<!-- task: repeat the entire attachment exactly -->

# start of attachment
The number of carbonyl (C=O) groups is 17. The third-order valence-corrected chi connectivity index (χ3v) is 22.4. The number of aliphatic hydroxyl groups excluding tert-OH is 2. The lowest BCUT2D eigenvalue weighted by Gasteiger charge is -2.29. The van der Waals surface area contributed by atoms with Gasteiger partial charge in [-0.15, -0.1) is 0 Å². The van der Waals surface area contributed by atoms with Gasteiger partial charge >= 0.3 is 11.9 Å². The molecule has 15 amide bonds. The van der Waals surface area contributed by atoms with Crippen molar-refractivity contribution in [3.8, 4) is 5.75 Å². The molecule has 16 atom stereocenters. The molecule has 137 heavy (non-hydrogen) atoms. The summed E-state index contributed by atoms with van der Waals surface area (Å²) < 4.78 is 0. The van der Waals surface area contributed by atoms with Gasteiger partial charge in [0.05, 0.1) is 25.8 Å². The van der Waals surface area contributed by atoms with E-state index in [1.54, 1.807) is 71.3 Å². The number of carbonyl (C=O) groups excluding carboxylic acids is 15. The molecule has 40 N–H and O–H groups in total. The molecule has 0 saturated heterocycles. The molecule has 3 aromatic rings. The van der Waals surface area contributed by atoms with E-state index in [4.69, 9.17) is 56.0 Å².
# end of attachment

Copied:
The number of carbonyl (C=O) groups is 17. The third-order valence-corrected chi connectivity index (χ3v) is 22.4. The number of aliphatic hydroxyl groups excluding tert-OH is 2. The lowest BCUT2D eigenvalue weighted by Gasteiger charge is -2.29. The van der Waals surface area contributed by atoms with Gasteiger partial charge in [-0.15, -0.1) is 0 Å². The van der Waals surface area contributed by atoms with Gasteiger partial charge >= 0.3 is 11.9 Å². The molecule has 15 amide bonds. The van der Waals surface area contributed by atoms with Crippen molar-refractivity contribution in [3.8, 4) is 5.75 Å². The molecule has 16 atom stereocenters. The molecule has 137 heavy (non-hydrogen) atoms. The summed E-state index contributed by atoms with van der Waals surface area (Å²) < 4.78 is 0. The van der Waals surface area contributed by atoms with Gasteiger partial charge in [0.05, 0.1) is 25.8 Å². The van der Waals surface area contributed by atoms with E-state index in [1.54, 1.807) is 71.3 Å². The number of carbonyl (C=O) groups excluding carboxylic acids is 15. The molecule has 40 N–H and O–H groups in total. The molecule has 0 saturated heterocycles. The molecule has 3 aromatic rings. The van der Waals surface area contributed by atoms with E-state index in [4.69, 9.17) is 56.0 Å².